Facebook is Twitter for those never understood what Twitter ever was and is. “I was often asked — why do you use Twitter? To post what you had for lunch today?”

ImageIts a funny thing. When Twitter first showed its face online, my friends would say ‘ c’mon, you can’t be serious. What would you ever use Twitter for? To post what you just had for breakfast or where you are going today? That’s really incredibly stupid and besides, who cares?’

Every morning, I open Twitter and read through many the posts from the people I follow (who know more about a particular subject matter than I do that interests me). I follow them because they are SME’s (subject matter experts) and typically they will post something with a link as back-up about subject I have chosen to read about. This saves me hours a week in not having to sort and peel through the avalanche of media to find these articles of interest myself. They do all the work for me (or most of it).

Well, most of my friends predominantly use FB and not Twitter. I’ve tried to get some of them to use Twitter like it should be utilized — as a firehose of short snippets of information with a link, laser focused on what’s interesting for YOU to read. Twitter is NOT about posting what you had for lunch — never was and never will be.

After 8 + years of being on FB (and I joined in January of 2006), FB is now evolving into the place where my friends post these very personal things that they themselves said they’d never do post online — like ‘ what they had for lunch’ or where they went today or what they bought.

While I don’t mind sometimes looking at one of my friends new dog collars they bought today or the kind of ice cream cone they ate after lunch, I find it more than a little ironic that what they once all thought and called ‘stupid’ on Twitter (i.e. what they had for lunch) are now the prevailing and hot topics of the day along with numerous ‘likes’ from others. Some people I think post things to just see how many ‘likes’ they can get. (disclosure — I do contribute to this by posting 1 ‘happy caturday’ cat picture every Saturday — my excuse? I love cats).

The younger generations (who are fleeing FB in droves) actually post or re-post articles about the environment or health related topics, etc.. Things that I do find of interest to read sometimes. As a result of all this, I find myself spending less and less time on FB, quickly scanning all the nonsense posted. Granted, I enjoy the baby, cat, dog, pictures etc. But I find myself stopping in to FB less and less each week, giving FB one less returning visitor/user statistic on a daily basis. I like being in the minority.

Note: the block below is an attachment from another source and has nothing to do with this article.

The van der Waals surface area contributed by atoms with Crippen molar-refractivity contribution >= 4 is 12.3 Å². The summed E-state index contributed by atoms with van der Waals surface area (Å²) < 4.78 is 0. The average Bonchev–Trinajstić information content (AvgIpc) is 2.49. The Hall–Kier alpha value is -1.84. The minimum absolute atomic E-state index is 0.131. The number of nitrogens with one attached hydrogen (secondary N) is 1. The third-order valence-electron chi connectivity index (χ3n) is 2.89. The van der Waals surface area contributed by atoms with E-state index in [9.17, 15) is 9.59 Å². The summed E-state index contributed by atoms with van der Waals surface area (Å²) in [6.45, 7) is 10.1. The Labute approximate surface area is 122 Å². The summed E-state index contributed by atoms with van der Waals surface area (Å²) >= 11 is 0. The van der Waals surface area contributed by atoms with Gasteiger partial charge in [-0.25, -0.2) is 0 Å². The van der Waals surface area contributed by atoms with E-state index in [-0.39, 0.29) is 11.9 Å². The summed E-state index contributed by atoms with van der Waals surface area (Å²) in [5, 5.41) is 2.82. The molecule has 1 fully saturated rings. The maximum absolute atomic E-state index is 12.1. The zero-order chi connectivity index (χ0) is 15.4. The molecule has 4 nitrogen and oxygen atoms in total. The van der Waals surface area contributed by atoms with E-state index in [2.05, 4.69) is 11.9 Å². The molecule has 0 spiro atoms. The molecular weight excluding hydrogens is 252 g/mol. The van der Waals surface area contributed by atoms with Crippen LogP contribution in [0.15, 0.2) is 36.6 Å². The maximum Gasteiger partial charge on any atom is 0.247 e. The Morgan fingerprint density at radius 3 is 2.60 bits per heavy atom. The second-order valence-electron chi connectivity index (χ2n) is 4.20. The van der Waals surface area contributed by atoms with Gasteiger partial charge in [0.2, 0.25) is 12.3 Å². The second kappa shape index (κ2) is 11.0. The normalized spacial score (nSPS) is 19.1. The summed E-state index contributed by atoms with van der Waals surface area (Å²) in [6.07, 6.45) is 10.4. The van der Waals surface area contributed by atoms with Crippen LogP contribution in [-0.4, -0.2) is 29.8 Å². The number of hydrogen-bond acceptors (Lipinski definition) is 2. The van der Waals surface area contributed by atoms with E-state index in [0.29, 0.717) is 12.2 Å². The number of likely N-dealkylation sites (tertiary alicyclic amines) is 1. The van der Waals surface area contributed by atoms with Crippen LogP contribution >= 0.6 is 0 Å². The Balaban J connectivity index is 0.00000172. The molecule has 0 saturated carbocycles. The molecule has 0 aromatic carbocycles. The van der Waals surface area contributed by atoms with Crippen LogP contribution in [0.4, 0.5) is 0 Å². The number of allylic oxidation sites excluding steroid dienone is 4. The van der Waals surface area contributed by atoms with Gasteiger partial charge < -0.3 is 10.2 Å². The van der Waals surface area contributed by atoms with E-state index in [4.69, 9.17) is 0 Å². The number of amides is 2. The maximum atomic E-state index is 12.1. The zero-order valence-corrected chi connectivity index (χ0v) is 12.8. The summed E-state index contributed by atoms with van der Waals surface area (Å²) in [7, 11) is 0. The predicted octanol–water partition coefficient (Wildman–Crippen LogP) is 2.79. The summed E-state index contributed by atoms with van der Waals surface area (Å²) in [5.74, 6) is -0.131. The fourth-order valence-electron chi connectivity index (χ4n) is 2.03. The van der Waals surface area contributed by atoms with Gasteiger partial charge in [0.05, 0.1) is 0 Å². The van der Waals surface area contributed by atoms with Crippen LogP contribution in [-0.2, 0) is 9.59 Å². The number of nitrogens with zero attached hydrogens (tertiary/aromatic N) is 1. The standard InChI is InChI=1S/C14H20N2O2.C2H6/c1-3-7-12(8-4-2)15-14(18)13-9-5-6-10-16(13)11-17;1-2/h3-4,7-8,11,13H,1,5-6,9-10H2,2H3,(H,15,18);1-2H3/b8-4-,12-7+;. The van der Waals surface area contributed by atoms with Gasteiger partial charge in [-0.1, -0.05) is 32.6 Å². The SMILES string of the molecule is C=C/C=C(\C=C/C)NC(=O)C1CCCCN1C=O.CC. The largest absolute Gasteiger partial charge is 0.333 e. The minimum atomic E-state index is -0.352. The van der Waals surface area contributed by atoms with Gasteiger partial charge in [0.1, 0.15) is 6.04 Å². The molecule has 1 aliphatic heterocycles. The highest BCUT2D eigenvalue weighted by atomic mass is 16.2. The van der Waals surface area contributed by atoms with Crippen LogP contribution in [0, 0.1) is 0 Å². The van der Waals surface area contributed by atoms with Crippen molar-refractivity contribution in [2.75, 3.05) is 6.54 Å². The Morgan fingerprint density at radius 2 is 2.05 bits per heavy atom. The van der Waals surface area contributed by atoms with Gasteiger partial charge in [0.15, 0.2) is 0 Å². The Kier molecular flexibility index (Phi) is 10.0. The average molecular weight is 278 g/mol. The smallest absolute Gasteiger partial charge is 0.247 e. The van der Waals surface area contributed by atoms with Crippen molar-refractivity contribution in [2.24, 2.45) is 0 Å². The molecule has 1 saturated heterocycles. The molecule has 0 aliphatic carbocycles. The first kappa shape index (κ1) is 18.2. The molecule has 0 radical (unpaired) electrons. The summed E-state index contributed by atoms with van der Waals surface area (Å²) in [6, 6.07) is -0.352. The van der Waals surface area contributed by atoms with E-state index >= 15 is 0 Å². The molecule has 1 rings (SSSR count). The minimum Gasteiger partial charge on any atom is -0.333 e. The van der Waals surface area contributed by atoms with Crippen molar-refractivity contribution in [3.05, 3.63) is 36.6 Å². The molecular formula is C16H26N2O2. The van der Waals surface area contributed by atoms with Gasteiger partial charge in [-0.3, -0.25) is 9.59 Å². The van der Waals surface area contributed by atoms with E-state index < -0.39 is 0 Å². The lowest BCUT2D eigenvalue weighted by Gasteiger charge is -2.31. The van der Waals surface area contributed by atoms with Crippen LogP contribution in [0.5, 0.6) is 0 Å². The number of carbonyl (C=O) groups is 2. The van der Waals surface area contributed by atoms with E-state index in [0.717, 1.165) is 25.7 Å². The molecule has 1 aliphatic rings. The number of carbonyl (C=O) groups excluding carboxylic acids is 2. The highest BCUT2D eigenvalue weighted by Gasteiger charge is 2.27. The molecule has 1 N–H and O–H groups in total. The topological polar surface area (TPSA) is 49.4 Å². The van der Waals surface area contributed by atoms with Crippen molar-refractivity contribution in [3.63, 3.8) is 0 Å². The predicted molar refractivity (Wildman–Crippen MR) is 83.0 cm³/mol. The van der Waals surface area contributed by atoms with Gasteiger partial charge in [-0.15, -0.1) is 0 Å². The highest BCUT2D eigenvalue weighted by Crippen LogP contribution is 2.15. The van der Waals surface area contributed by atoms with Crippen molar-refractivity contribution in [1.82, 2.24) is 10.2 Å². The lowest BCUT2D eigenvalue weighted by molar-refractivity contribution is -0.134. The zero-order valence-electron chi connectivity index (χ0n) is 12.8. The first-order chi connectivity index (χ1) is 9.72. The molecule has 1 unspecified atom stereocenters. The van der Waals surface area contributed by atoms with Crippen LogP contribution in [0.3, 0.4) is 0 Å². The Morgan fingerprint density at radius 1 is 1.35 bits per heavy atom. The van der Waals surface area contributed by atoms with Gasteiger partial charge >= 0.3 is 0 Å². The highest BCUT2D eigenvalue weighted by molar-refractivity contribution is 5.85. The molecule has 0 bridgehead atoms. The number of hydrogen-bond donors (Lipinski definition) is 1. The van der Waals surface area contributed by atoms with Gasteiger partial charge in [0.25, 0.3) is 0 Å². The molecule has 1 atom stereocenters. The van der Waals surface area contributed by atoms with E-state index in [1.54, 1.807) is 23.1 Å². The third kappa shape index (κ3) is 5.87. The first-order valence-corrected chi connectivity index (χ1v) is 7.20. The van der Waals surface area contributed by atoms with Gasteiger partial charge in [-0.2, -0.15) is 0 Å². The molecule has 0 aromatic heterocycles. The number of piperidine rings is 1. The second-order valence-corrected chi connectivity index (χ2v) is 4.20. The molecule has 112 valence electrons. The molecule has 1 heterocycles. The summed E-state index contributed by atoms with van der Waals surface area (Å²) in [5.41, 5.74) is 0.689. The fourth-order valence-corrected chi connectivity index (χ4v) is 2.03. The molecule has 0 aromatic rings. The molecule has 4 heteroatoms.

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And you thought Twitter was just for ‘I’m eating lunch’.

I’ve been a user of twitter since its inception and I’ll admit I didn’t get it at first. I mean, why do I want to waste my time telling anyone where I am or what I’m eating for breakfast? Or reading what they eat for lunch?   I’ve watched Twitter grow up now for sometime and it has seen some massive growth. So, it cant be from everyone telling everyone else such mundane and useless information. There has to be something here that means so much more. And there is.

Back in the days when I first jumped aboard the web, prior to the first dot.com meltdown, you had Netscape (R.I.P). I used NS as a place or ‘portal’ as they called it to find out the weather, news, events, movies and other things that was scattered throughout the internet. Actually before NS, I used BBS boards. Useful, but a bit boring and graphically plain and in 1 or two colors, its was sloooow to use and a terrible user experience. But then again, that’s all there was until NS appeared.  (Can you say 28k and 56k baud squelching modems)?  And then AOL and Yahoo came along which was a step up from NS. It started collecting ‘links’ for us.

Our browser (netscape) allowed us to bookmark our favorite places so we didn’t forget them. I used to have way too many. And then really simple syndication showed up (RSS) and that was pretty awesome. Sites created an RSS ‘feed’ which was a link of sorts. We then had RSS ‘readers’ and presto, web sites and readers could ‘feed’ us what they updated without us going back to the site to load it up every hour or two. A syndication of information of sorts, quite useful and all of a sudden EVERYONE has an RSS feed.   Then we had ‘shared’ bookmarks. The concept of shared online bookmarks dates back to April 1996 with the launch of itList. Within the next three years, online bookmark services became competitive, with venture-backed companies such as Backflip, Blink, Clip2, ClickMarks, HotLinks, and others entering the market. Then Delicious in 2006 along with reddit, newsvine and dig showed up. All of these allowed us to share what we thought was cool and interesting that we found on the web.  Collaborative tagging so-to-speak.